Highlighting that risk, Mr. Kolomoisky in his remarks to reporters noted that on his command, 2,000 armed men could be brought to Kiev within hours. Still, the commander of Mr. Kolomoisky's main paramilitary group, Dnepro-1, denied any involvement.
By Monday, no armed men were visible outside, though the group loyal to Mr. Kolomoisky apparently still occupied the building. Valentin Nalivaichenko, the director of the security service, told reporters on Monday that his agency would help the police arrest the men occupying the building.
"We confirm that the police and journalists have noticed illegal actions by people with weapons" in the capital, Mr. Nalivaichenko said. "We have a strict order from the president that every person in UkrNafta be disarmed."
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In another sign of mounting tensions, Mr. Nalivaichenko said his agency had also questioned two subordinates of Mr. Kolomoisky in the Dnipropetrovsk governor's office, about their possible roles in the murder of one Ukrainian security agent and in the kidnapping of another.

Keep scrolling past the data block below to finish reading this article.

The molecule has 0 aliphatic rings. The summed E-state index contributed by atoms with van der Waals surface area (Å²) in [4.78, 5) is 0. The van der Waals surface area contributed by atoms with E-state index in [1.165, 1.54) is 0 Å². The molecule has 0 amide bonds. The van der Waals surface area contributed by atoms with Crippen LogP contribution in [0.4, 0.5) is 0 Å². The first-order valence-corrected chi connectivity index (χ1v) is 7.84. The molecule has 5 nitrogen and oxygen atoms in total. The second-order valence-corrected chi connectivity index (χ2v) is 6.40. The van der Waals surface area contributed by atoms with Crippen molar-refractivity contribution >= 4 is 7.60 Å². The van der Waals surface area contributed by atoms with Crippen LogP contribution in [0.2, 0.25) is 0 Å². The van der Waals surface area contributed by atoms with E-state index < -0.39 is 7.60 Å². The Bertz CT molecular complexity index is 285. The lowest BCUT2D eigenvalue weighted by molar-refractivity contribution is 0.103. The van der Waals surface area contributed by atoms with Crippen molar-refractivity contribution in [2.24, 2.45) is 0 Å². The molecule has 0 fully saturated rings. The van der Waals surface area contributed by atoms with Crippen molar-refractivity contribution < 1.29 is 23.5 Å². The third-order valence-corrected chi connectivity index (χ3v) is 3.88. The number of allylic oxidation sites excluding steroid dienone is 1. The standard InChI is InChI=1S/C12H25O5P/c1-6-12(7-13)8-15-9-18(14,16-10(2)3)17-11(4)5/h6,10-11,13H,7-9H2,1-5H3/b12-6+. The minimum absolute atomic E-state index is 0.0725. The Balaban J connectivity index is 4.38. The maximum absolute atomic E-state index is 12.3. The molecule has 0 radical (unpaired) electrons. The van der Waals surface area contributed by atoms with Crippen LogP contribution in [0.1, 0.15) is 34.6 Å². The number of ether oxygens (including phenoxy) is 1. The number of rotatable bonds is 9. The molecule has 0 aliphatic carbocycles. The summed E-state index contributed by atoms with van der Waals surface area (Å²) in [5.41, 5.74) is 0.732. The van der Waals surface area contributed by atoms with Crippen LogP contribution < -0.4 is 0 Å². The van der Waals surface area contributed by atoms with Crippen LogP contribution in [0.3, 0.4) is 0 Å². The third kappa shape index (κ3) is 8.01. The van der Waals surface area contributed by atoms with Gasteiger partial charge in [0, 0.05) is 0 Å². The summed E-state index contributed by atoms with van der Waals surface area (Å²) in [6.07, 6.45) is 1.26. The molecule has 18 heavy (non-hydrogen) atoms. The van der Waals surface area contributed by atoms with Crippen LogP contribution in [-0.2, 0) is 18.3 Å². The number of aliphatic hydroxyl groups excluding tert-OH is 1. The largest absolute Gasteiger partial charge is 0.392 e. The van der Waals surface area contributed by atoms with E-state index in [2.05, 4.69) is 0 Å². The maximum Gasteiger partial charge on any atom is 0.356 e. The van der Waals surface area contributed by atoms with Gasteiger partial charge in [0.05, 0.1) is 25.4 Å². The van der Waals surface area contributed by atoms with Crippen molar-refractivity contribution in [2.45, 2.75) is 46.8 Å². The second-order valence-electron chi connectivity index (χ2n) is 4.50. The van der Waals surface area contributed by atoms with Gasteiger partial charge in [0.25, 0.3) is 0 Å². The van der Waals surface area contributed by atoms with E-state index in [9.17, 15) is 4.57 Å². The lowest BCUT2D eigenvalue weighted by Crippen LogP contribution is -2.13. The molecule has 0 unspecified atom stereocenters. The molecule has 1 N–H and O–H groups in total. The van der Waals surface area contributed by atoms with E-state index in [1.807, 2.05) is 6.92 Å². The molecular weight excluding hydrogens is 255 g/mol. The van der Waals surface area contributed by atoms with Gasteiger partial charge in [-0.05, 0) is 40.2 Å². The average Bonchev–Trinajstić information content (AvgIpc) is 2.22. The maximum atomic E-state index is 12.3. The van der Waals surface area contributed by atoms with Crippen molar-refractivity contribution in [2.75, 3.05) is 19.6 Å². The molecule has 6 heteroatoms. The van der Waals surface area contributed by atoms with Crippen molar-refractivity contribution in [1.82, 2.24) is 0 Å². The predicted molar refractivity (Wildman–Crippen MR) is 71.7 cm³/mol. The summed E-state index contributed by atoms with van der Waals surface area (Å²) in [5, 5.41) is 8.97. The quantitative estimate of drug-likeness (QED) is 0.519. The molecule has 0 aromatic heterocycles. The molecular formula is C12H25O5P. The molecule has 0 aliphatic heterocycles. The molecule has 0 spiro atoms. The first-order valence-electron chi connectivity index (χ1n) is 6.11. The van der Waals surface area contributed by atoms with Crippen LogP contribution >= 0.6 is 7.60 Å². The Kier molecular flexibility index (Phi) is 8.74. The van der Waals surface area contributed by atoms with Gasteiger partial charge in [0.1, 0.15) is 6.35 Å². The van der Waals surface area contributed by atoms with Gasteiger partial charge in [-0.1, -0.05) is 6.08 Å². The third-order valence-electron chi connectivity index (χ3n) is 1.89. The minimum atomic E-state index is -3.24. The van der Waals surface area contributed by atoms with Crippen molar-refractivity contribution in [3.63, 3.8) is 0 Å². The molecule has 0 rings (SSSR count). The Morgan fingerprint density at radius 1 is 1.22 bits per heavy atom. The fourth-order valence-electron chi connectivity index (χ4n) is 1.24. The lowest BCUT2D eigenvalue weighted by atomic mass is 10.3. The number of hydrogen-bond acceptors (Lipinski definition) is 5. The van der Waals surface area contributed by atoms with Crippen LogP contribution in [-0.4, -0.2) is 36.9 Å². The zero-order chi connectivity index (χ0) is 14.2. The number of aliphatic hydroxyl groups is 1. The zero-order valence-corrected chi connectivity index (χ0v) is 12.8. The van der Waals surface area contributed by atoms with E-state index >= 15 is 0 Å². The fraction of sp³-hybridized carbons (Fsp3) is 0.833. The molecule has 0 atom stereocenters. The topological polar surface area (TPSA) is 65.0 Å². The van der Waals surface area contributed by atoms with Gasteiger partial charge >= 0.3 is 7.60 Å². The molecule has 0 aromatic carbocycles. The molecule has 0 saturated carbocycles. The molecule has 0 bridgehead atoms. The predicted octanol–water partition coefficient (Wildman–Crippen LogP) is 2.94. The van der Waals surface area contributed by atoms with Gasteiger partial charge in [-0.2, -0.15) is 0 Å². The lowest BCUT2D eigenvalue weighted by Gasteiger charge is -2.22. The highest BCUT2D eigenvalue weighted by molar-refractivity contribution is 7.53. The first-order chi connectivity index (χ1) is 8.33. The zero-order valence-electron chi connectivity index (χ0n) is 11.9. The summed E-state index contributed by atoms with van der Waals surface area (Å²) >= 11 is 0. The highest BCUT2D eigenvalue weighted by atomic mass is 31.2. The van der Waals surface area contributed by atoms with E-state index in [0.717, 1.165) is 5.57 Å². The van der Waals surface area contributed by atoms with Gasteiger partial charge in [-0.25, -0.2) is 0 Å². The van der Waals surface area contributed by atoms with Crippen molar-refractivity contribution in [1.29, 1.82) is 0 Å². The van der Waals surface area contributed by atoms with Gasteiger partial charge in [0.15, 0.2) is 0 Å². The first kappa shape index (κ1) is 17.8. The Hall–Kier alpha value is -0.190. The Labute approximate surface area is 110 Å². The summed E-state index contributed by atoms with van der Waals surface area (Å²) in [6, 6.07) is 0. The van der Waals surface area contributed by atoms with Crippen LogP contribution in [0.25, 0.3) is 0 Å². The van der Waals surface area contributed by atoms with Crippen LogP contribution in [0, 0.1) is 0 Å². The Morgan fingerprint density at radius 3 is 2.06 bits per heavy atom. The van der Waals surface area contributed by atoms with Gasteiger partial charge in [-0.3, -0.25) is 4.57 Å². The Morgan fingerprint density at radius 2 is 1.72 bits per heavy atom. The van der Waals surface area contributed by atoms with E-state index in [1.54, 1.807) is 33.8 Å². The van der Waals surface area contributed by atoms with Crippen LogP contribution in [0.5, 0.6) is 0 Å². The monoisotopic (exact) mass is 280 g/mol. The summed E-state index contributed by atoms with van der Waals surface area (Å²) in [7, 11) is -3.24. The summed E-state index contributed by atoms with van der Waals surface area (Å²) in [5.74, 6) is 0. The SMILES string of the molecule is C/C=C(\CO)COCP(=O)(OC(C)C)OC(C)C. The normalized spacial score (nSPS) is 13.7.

Dnipropetrovsk is widely considered Ukraine's most important industrial region, and its capital of the same name, located about 300 miles southeast of Kiev, is the country's fourth-largest city. Mr. Kolomoisky was one of several oligarchs, considered too rich to bribe, who were appointed to leadership positions in a bid to stabilize Ukraine.
In a statement posted on his website Monday in response to the standoff, Mr. Poroshenko said the volunteer battalions should be "vertically integrated" into Ukraine's regular army, which the government has been struggling to rebuild.
Mr. Kolomoisky, widely known as a pugilistic character even as he is admired for his patriotism, has shown no signs of backing down. In an interview on the 1+1 television station, which he owns, Mr. Kolomoisky said he had spoken to Mr. Poroshenko and they had agreed "that this is not the way this should happen."
Critics of Mr. Kolomoisky, however, said his actions showed his first allegiance was to his own wealth. Mustafa Nayem, a young member of Parliament from Mr. Poroshenko's party, urged the president and Prime Minister Arseniy P. Yatsenyuk to oust Mr. Kolomoisky.
"Igor Kolomoisky has no right to wear the title of a public servant," Mr. Nayem wrote in a blog post. "And the president and prime minister have all the levers to correct the error."